But Mandryk is far from the only voice suggesting that such a standard should apply to government decision-making. As much as I agree with Donald Savoie's overall criticism of the viewpoint that government should be run like a business, he too takes as a given that the public sector should be held to an impossibly high standard:
It doesn’t much matter in the private sector if you get it wrong 40 per cent of the time so long as you turn a handsome profit and increase market share. It doesn’t much matter in the public sector if you get it right 99 per cent of the time if the 1 per cent you get wrong becomes a heated issue in Question Period and the media.But the consequence of accepting that view is that we're bound to be stuck with a sub-optimal set of choices. Private actors will effectively be free to go ahead even with projects which have a near-certainty of causing public harm (since a government can't be certain it will do good by intervening to stop them). And public projects with even a strong possibility of success and a minimal opportunity cost will be rejected out of hand.
So what alternative model can we use to make sure that government decision-making best serves the public interest - both in avoiding bad ideas, and encouraging the development of good ones?
I'll suggest that we should want our governments to apply substantially the same lens to regulatory and public policy decisions. In either case, we should consider the costs of both action and inaction - and recognize that stagnation in a system which fails to try new ideas is itself a detrimental outcome.
Fortunately, that lens is nicely described by Tim Harford in Adapt. Without getting into too much detail, I'll summarize his philosophy as applying an evolutionary model to public policy development: encouraging new ideas which have a plausible (if far from certain) chance of success, while ensuring that risks are taken only on a scale where their failure won't significantly affect the broader public interest.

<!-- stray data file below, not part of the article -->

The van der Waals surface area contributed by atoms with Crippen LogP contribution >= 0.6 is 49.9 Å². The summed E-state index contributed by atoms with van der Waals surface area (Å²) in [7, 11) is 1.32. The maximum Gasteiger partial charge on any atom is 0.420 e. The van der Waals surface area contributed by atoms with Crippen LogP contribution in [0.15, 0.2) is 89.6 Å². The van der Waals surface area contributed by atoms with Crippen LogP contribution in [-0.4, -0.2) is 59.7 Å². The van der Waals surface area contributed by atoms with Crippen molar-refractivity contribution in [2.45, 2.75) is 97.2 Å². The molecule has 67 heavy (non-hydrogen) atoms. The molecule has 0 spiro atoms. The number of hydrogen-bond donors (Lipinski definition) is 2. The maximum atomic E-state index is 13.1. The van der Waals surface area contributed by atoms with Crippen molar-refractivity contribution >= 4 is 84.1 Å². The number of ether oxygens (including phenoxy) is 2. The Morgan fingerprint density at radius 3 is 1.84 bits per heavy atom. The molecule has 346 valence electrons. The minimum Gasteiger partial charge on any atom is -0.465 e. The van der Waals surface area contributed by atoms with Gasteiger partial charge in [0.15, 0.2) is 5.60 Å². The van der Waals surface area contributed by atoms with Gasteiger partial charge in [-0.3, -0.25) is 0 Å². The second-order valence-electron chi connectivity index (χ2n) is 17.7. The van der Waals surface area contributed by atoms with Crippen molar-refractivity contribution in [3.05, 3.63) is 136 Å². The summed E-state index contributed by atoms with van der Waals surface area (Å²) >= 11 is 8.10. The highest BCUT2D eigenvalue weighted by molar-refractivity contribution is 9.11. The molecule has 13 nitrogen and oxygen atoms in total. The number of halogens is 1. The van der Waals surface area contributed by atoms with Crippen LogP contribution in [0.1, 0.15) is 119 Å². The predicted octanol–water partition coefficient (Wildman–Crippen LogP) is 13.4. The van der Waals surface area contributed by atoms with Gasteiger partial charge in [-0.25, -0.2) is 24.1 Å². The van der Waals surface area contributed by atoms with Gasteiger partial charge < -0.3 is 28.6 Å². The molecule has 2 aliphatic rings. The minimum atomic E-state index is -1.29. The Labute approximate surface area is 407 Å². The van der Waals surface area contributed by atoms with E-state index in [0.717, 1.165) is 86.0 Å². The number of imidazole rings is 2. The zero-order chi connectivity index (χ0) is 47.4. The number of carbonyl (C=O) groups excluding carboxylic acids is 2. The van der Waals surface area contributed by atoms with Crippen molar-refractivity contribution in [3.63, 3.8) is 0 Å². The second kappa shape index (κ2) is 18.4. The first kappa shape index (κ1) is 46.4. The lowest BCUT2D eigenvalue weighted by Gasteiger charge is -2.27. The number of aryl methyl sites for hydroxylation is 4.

As a corollary of that view of public policy, a single failed program doesn't necessarily signal a failed government. (In fact, the reasonableness of a government can be found in large part in its willingness and ability to evaluate its own decisions - including acknowledging the failure of pilot projects while recognizing how the lessons learned may lead to future success.)
Instead, the fundamental question is whether a government orients its activities toward a reasonable set of opportunities. And that should include both making choices at the cabinet table, and devolving survivable amounts of decision-making authority to lower levels.
Of course, the evolutionary model for public policy development also implies that we should look to preserve the positive results of successful adaptation. And it's here that Saskatchewan's right-wing governments have done the most damage: from giving away Crowns which could have held tens of billions of dollars of value for the public to taking a wrecking ball to a well-developed film industry without even a hint of reasonable explanation, the PCs and Sask Party have proven to be more interested in demolishing anything which might speak to the NDP's good decisions than in maintaining and improving ideas which have obvious benefits for the province.
In sum, we should expect our elected representatives to look for opportunities to advance the public interest. And while it's indeed essential for governments to make reasonable choices, we won't get those if we presume that doing nothing is the only safe option - or indeed a viable choice in general.
[Edit: fixed wording.]